For decades, fiction, and especially science fiction, has led the literary field in its effort to grapple with climate change. Weather-induced catastrophes, rising sea levels that threaten to engulf coastal cities, and apocalyptic futures where Earth cannot sustain life mark the subgenre of speculative fiction that has earned itself a catchy moniker: cli-fi.
But Johns Hopkins graduate student Alex Streim believes poetry has the potential to give fiction a run for its money when it comes to capturing and exploring human anxieties about our warming planet.
"I'm quite committed to the idea that writing and reading poetry can be really powerful tools for comprehending climate change," says Streim, a PhD candidate in the Department of English. His dissertation focuses on 20th- and 21st-century American literature.
This week, classes began for Streim's Intersession course on poetry and climate change. Divided into thematic units such as lament, revolt, defiance, and awe, the course features works by Jorie Graham, Brian Teare, Tommy Pico, Julian Talamantez Brolaski, and Juliana Spahr, among others. Streim says he was intentional about including works by diverse authors in the course's reading list.
"Climate change affects a wide range of people, and those who speak out and write from positions of power are not the only ones we should be listening to," Streim says.
The centerpiece of the reading list is Patricia Smith's Blood Dazzler, a finalist for the National Book Award that offers a chronology of events during Hurricane Katrina. It is told from a variety of perspectives, including those of the residents of New Orleans, the spirits of the recently deceased, and in a few instances, President George W. Bush. Perhaps most notable is that throughout the book, the storm speaks for itself:
I was birthed restless and elsewhere
gut dragging and bulging with ball lightning, slush, broke through with branches, steel
I was bitch-monikered, hipped, I hefted a whip rain, a swirling sheet of grit.
Scraping toward the first of you, hungering for wood, walls, unturned skin. With shifting and frantic mouth, I loudly loved the slow bones
of elders, fools, and willows.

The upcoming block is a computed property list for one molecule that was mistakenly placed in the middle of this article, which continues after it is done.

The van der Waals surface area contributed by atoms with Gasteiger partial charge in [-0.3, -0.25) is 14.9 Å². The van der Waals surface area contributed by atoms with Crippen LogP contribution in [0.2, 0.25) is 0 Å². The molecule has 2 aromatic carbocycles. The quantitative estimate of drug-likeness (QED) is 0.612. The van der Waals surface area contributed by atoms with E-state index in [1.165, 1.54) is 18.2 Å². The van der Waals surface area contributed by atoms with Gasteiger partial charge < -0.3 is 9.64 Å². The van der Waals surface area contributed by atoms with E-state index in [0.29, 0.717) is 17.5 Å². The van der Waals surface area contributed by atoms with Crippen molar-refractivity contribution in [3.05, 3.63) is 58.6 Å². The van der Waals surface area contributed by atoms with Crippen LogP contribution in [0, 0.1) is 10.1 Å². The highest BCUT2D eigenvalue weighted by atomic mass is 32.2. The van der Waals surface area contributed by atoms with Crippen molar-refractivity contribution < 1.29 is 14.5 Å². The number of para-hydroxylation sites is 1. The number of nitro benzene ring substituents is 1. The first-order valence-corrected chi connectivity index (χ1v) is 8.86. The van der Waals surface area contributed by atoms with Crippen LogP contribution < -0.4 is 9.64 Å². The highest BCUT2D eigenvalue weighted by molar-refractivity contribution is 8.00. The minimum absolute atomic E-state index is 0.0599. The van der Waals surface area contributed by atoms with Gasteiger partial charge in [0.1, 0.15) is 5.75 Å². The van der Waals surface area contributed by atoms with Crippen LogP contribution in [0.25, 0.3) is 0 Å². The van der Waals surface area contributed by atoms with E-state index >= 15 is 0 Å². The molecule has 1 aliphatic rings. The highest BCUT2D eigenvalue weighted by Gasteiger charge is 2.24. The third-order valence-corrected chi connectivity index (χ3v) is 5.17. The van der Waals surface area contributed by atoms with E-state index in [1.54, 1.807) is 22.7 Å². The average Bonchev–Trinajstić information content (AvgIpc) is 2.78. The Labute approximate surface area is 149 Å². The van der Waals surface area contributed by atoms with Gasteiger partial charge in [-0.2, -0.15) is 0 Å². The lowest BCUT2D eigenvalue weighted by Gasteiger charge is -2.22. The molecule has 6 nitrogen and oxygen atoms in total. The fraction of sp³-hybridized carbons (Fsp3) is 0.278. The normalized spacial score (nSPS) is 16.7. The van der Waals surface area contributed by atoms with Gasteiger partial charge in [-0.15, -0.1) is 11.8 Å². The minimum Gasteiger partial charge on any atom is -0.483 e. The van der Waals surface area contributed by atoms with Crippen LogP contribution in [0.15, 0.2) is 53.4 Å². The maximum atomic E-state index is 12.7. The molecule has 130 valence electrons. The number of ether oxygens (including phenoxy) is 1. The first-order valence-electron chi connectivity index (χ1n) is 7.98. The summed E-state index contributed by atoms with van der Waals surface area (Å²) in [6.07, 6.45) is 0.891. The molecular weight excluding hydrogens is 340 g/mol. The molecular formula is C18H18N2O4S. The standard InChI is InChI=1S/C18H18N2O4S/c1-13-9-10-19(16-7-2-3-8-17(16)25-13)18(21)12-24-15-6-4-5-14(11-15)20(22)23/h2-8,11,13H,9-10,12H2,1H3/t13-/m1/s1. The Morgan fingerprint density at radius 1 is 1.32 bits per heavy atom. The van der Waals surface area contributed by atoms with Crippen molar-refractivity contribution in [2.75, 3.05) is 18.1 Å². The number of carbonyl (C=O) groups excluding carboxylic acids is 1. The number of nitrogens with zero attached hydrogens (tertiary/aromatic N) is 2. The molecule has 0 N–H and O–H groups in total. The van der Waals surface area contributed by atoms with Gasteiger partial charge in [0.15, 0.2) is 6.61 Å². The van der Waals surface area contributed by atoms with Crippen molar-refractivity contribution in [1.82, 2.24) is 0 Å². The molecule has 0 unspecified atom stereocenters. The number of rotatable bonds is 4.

The book also includes quotes from the National Hurricane Center, excerpts from emails between employees of the Federal Emergency Management Agency, and weather updates. Taken together, these various elements offer a look at how humans respond to disasters, Streim says.
"It features one storm and, in an interesting gesture, uses tools of personification quite regularly," Streim says. "My suggestion is, what if we read it as a climate change book, not just a disaster book or a hurricane book? Then what are the uses, and the costs, of such a gesture?"
Separately, Streim plans to examine how the book addresses the literary theory of "slow violence," which critic Rob Nixon describes as the effects of climate change that aren't obvious or don't result in extreme weather events.
Streim says he's interested in exploring how poets engage with the idea of slow violence when they talk about "aspects of climate change that don't show up in the news."
It's that final point that has Streim so excited to teach this course to undergraduates at Johns Hopkins. The issue of climate change, he argues, has its own vocabulary, its own manner of being described in newspapers and on television. The familiarity of that language prevents humans from engaging with the issue anew.
"Even though I care about climate change, I sometimes find myself even skimming through news articles that do attribute a certain disaster or drought to effects of climate change," Streim says. "That language no longer expresses to me the full reality of the situation. Poetry prevents us from falling into clichés. It reorganizes the way we structure our world through language and it punctures the typical ways we talk about climate change. And I think that will allow us to find new ways to react and new ways to do better."